A person should name a personal representative who number one they trust with their last penny and number two who will be able to deal with the duties of a personal representative. The duties are to one is to secure or protect and accumulate all of the assets. Duty number two is to pay all the debts and expenses of the estate. Duty three is to distribute the assets in accordance with the decedent’s instructions. So you need a trustworthy person who can fulfill all these duties.
A person is free to name a family member, a non-family member, or a corporate entity in their last will to serve as their personal representative. If the person is a family member of the person who died, then they can be a resident of any state. If the person nominated is not a family member of the person who died, they must be a resident of Florida in order to serve. No personal representative can serve if they’ve ever been convicted of a felony.
You’re free to nominate family members, non-family members, or corporate entities as your personal representative in your last will. If the person you’ve selected is a family member, they can be a non-Florida resident. If they are a non-family member, they have to be a Florida resident in order to serve.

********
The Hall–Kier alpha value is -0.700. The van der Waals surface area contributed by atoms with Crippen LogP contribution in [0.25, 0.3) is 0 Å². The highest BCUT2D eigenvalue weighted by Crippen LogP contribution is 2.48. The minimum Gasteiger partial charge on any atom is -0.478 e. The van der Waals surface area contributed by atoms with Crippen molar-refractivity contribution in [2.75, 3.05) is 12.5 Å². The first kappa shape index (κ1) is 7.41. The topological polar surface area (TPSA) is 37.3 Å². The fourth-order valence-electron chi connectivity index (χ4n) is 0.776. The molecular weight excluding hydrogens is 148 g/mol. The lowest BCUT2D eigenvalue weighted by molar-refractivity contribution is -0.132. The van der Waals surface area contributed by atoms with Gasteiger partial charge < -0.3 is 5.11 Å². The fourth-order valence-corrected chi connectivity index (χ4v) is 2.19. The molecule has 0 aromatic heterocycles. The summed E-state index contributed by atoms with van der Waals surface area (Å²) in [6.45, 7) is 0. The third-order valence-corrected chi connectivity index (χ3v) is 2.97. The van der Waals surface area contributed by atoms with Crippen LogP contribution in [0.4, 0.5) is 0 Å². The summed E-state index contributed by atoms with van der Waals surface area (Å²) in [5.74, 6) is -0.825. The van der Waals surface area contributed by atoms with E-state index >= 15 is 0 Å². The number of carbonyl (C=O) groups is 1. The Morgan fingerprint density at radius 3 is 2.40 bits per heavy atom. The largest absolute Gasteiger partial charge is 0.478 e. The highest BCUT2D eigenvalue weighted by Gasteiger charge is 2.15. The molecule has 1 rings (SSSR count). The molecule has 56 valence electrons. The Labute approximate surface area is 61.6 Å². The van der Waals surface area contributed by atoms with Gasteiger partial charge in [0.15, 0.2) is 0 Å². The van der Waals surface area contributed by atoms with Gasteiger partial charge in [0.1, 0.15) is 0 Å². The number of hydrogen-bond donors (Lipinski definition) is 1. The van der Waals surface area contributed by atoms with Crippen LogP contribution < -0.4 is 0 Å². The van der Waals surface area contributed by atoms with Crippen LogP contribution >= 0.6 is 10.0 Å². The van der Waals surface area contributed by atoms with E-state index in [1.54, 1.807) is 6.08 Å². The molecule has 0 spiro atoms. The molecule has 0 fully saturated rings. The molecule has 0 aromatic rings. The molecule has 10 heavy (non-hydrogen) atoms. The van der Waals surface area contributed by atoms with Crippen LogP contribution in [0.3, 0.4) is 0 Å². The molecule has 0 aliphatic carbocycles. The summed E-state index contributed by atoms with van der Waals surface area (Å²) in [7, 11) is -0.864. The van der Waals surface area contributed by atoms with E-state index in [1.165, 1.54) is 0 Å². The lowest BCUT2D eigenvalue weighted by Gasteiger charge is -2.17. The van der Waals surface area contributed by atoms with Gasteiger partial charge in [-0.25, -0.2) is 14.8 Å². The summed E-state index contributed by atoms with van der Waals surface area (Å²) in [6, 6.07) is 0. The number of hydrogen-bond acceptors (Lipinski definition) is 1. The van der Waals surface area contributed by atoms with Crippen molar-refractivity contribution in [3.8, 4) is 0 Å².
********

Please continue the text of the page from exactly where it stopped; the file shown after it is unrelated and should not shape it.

The probate process is initiated in the state where the decedent was the last resident of at the time of death. The laws of that particular state will govern for most assets within the estate. If there is real estate located in different states, then the laws of that particular estate will apply to that piece of real estate.
Any property that was owned by the decedent jointly with another individual or any property owned by the decedent that had a pay-on-death beneficiary are not required to go through the probate process.